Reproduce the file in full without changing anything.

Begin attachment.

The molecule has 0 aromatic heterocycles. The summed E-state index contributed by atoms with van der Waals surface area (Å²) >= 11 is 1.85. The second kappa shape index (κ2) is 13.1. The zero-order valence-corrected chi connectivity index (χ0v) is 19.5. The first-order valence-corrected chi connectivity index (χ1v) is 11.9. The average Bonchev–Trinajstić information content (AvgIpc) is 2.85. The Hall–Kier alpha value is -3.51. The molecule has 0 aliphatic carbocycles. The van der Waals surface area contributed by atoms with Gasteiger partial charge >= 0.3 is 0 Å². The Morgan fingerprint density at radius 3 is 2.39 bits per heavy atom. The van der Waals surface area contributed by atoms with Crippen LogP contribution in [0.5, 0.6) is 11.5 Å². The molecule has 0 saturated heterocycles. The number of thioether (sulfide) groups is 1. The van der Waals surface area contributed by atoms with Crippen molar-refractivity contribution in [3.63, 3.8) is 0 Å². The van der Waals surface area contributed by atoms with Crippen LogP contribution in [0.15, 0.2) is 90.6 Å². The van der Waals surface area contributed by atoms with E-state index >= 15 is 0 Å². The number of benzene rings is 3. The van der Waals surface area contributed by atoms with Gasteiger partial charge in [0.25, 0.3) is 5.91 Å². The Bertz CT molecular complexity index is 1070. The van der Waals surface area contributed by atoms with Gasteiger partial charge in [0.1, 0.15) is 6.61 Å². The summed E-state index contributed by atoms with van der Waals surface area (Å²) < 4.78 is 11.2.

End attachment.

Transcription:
The molecule has 0 aromatic heterocycles. The summed E-state index contributed by atoms with van der Waals surface area (Å²) >= 11 is 1.85. The second kappa shape index (κ2) is 13.1. The zero-order valence-corrected chi connectivity index (χ0v) is 19.5. The first-order valence-corrected chi connectivity index (χ1v) is 11.9. The average Bonchev–Trinajstić information content (AvgIpc) is 2.85. The Hall–Kier alpha value is -3.51. The molecule has 0 aliphatic carbocycles. The van der Waals surface area contributed by atoms with Gasteiger partial charge >= 0.3 is 0 Å². The Morgan fingerprint density at radius 3 is 2.39 bits per heavy atom. The van der Waals surface area contributed by atoms with Crippen LogP contribution in [0.5, 0.6) is 11.5 Å². The molecule has 0 saturated heterocycles. The number of thioether (sulfide) groups is 1. The van der Waals surface area contributed by atoms with Crippen molar-refractivity contribution in [3.63, 3.8) is 0 Å². The van der Waals surface area contributed by atoms with Crippen LogP contribution in [0.15, 0.2) is 90.6 Å². The van der Waals surface area contributed by atoms with E-state index >= 15 is 0 Å². The number of benzene rings is 3. The van der Waals surface area contributed by atoms with Gasteiger partial charge in [0.25, 0.3) is 5.91 Å². The Bertz CT molecular complexity index is 1070. The van der Waals surface area contributed by atoms with Gasteiger partial charge in [0.1, 0.15) is 6.61 Å². The summed E-state index contributed by atoms with van der Waals surface area (Å²) < 4.78 is 11.2.